THE UNIFORM CIVIL CODE AND ITS VARIOUS ASPECTS |WHY INDIA NEED UCC?

INTRODUCTION

Uniform Civil Code is the ongoing point of debate within Indian mandate to replace personal laws based on the scriptures and customs of each major religious community in India with a common set of rules governing every citizen.

The origin of the UCC dates back to colonial India when the British government submitted its report in 1835 stressing the need for uniformity in the codification of Indian law relating to crimes, evidence, and contracts, specifically recommending that personal laws of Hindus and Muslims be kept outside such codification. Increase in legislations dealing with personal issues in the far end of the British rule forced the government to form the B N Rau Committee to codify Hindu law in 1941.

The task of the Hindu Law Committee was to examine the question of the necessity of common Hindu laws. The committee, in accordance with scriptures, recommended a codified Hindu law, which would give equal rights to women. The 1937 Act was reviewed and the committee recommended a civil code of marriage and succession for Hindus.

In India the purpose of Uniform Civil code is to replace the personal laws based on the scriptures and customs of each major religious community in the country with a common set governing every citizen. A uniform civil code will mean a set of common personal laws for all citizens.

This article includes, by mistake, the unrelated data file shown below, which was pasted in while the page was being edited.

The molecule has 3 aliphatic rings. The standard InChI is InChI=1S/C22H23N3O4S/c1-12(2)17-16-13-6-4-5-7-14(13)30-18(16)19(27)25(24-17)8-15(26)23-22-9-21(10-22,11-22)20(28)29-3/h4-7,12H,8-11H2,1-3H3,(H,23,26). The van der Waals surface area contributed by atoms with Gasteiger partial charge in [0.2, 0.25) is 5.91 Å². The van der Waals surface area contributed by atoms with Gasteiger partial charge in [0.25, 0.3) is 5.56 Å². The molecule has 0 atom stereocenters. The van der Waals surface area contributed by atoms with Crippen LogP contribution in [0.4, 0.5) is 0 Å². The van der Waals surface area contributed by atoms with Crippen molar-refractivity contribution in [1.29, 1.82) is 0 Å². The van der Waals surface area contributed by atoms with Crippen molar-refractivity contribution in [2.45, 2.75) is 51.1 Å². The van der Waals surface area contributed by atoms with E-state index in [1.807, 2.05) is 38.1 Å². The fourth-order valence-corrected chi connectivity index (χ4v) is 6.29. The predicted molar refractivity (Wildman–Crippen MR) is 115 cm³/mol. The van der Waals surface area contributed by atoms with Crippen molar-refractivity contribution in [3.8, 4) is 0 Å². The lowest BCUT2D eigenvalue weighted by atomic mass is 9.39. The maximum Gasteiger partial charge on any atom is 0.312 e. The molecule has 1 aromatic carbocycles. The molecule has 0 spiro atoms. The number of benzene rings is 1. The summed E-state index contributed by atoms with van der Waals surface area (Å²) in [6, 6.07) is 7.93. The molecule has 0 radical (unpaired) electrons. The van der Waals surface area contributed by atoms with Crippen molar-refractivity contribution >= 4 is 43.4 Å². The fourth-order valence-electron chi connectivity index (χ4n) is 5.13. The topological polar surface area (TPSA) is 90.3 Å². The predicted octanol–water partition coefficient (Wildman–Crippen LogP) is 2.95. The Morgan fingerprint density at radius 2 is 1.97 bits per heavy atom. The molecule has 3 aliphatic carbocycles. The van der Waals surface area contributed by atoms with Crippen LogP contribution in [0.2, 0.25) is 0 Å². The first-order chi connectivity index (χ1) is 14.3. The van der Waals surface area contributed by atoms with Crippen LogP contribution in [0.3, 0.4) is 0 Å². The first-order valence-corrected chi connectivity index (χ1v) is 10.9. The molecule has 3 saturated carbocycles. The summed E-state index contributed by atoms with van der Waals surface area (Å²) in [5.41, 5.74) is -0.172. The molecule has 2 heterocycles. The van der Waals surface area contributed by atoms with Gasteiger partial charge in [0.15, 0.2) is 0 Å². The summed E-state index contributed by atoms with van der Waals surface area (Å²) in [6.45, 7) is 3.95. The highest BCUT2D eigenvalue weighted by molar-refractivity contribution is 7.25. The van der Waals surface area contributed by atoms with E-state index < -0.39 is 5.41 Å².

Currently, for example, there are different personal laws for Hindus and Muslims. Personal law covers property, marriage and divorce, inheritance and succession. A uniform civil code here refers to a single law, applicable to all citizens of India in their personal matters such as marriage, divorce, custody, adoption and inheritance.

It is intended to replace the system of fragmented personal laws, which currently govern interpersonal relationships and related matters within different religious communities. The uniform civil code became a flashpoint in Indian politics in 1985 during the Shah Bano case.

The Supreme Court had held that Bano, a Muslim woman, should get alimony from her ex-spouse. In the context of that judgment the court had said a uniform. Personal laws were first framed during the British Raj, mainly for Hindu and Muslim citizens. The British feared opposition from community leaders and refrained from further interfering within this domestic.

The demand for a uniform civil code was first put forward by women activists in the beginning of the twentieth century, with the objective of women’s rights, equality and secularism. Till Independence in 1947, a few law reforms were passed to improve the condition of women, especially Hindu widows. In 1956, the Indian Parliament passed Hindu Code Bill amidst significant opposition.